BETHLEHEM (Ma’an) -- Palestinian President Mahmoud Abbas inaugurated the Palestinian embassy at the Vatican on Saturday and met with Pope Francis, when the two discussed an international peace conference set to launch in Paris on Sunday, when world leaders are expected to renew efforts to resolve the decades-old Palestinian-Israeli conflict.
“We are very grateful for the role that the Holy See has played for a just and lasting peace in the Holy Land, and for having opened an embassy of Palestine in the Vatican for first time. We are proud to be the birthplace of Christianity and of having one of the oldest Christian communities in the world,” Abbas said in a statement after the visit.
During their meeting, Abbas presented Pope Francis with replicas of the Church of the Holy Sepulcher in Jerusalem and the Nativity Church in Bethlehem, along with "a book on the historic relations between Palestine and the Vatican and a painting by a Palestinian-Armenian artist of the Cremisan Valley and the separation wall in Bethlehem,” according to state-run news agency Wafa.
Pope Francis, in return gave Abbas a book covering the “history of the Holy See” and a “medal titled ‘Mercy.’”
The meeting between Abbas and Pope Francis focused on the situation in Palestine and the Vatican, and what has ensued since the Vatican’s recognition of Palestine in 2015.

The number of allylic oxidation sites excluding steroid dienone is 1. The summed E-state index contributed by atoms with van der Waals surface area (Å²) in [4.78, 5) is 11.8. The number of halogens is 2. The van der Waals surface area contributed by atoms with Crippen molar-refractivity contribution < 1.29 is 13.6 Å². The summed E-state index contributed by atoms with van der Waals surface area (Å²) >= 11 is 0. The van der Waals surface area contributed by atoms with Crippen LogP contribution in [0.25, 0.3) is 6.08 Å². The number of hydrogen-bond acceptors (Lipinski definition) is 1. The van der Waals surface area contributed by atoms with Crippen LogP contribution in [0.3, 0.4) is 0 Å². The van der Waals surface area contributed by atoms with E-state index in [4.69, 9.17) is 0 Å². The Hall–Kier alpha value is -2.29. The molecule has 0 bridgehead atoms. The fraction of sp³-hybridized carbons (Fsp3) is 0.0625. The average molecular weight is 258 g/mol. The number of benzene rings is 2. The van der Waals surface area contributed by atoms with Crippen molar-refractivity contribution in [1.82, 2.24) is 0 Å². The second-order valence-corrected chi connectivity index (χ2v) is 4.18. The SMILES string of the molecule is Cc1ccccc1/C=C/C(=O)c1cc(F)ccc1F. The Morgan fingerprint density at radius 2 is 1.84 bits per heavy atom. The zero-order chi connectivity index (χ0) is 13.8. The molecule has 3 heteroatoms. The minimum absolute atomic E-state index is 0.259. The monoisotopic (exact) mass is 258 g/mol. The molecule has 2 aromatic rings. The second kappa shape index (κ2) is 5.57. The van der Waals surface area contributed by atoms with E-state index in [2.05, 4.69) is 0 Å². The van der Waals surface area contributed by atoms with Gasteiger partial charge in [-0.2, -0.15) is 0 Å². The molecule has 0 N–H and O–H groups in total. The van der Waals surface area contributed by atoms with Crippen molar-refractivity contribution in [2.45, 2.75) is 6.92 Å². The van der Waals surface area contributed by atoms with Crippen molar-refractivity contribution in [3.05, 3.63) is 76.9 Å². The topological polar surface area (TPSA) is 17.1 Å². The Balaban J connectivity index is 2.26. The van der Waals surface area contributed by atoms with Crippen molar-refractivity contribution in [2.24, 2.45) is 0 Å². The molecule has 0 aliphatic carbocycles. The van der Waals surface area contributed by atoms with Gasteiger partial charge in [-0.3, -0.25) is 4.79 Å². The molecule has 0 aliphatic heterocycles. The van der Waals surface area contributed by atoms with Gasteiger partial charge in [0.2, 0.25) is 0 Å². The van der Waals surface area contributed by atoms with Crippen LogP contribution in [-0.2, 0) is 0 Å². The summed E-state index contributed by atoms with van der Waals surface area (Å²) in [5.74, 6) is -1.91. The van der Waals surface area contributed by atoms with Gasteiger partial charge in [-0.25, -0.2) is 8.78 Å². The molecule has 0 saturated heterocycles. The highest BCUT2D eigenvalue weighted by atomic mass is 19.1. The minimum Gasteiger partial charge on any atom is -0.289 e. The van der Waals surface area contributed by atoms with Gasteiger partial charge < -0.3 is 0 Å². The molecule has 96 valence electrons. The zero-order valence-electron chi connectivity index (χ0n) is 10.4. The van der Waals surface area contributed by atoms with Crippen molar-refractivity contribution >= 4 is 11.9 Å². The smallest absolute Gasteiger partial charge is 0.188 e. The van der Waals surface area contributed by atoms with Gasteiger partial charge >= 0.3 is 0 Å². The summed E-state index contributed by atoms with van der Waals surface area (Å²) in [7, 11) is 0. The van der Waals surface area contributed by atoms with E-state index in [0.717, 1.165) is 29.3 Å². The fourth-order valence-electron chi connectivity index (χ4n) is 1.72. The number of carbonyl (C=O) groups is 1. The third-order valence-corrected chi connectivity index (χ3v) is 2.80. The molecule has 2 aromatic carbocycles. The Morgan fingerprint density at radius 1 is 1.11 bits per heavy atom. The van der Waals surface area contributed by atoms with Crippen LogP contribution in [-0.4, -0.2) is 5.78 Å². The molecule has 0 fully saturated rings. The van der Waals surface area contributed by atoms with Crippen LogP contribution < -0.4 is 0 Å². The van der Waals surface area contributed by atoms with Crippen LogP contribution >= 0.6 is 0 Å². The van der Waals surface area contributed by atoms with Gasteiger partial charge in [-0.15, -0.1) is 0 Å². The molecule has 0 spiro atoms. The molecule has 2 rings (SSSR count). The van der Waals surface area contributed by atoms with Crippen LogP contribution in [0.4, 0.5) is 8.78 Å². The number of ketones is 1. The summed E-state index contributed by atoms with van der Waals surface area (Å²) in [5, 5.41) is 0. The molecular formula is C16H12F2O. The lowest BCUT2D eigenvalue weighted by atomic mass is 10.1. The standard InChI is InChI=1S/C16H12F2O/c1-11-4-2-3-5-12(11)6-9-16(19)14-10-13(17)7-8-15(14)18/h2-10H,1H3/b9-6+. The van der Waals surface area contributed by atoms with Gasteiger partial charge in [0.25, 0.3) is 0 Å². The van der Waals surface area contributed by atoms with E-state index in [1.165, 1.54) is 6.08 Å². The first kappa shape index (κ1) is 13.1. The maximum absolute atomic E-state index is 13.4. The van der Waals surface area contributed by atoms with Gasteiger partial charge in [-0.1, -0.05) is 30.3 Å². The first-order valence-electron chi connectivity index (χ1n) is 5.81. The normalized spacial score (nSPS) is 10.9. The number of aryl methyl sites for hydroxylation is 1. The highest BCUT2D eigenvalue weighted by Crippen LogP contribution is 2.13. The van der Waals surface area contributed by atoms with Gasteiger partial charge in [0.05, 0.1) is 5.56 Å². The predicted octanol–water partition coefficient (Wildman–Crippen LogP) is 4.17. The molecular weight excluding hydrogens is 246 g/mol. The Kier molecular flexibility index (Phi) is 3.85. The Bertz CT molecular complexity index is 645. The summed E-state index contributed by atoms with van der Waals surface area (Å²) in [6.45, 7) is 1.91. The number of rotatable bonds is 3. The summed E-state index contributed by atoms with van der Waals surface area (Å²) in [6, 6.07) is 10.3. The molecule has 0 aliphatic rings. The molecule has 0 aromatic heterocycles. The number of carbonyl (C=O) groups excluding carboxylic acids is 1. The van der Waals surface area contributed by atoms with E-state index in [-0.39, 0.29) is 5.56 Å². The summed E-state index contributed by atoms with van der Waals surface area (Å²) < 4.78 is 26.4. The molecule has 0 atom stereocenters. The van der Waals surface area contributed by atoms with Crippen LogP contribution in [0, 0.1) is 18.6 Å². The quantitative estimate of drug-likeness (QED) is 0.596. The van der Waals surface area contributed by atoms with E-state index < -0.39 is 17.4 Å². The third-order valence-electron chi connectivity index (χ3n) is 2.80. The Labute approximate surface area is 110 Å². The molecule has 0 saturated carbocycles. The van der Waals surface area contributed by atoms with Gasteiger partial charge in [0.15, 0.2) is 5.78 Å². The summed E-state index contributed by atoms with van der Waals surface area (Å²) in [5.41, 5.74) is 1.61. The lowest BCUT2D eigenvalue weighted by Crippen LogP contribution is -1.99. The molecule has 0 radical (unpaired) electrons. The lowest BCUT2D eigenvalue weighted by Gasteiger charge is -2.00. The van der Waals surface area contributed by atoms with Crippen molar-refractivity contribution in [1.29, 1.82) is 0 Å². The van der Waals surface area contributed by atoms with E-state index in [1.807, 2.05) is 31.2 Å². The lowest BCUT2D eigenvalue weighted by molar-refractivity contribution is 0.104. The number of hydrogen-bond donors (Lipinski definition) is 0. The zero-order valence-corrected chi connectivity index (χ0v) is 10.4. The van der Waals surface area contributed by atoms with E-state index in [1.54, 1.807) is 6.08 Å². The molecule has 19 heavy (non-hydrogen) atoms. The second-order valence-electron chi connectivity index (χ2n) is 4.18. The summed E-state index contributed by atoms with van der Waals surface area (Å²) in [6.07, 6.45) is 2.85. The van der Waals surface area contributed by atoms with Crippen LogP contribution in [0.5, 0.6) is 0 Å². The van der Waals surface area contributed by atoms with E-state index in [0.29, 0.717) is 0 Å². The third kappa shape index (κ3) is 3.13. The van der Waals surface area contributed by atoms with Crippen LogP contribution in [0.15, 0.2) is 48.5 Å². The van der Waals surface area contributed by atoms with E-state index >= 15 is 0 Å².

Abbas also used the occasion to call on the rest of the world to recognize the state of Palestine, before raising the Palestinian flag at the headquarters of the new Palestinian embassy at the finish of the inauguration ceremony.
“Tomorrow, over 70 countries will meet in Paris in order to discuss how to bring peace to our region, the holy land,” Abbas said in his statement, adding that “we call upon the participants to take concrete measures in order to implement international law and UN resolutions.”
“It is long overdue for the Palestinian people to exercise their basic right to live in freedom and dignity.”
The Palestinian president also said he discussed with Pope Francis the issue of Jerusalem, as “the Israeli government continues its policies aimed at turning Jerusalem into an exclusive Jewish-Israeli city, demolishing Palestinian homes, expanding illegal settlements, building an illegal annexation wall, dividing families, and isolating our occupied capital from the rest of Palestine,” Abbas said.
He added that “any attempts at legitimizing the illegal Israeli annexation of the city will destroy the prospects of any political process, bury the hopes for a two-state solution, and fuel extremism in our region, as well as worldwide,” amid threats by US President-Elect Donald Trump to move the US embassy to Israel from the Israeli city of Tel Aviv to Jerusalem.
“In this moment, we extend our hand to President-Elect Trump for his cooperation to make peace based on international law,” the statement concluded.
Meanwhile, Ambassador of Palestine to the Holy See, Issa Kassissiyeh said following the meetings and the inauguration ceremony that the relations with the Holy See were a “priority in our foreign policy.”
“Just as we raised our flags together in the United Nations, we hope that we will be able to take more steps that can bring us closer to a just and lasting peace in Jerusalem and the rest of the State of Palestine,” he said.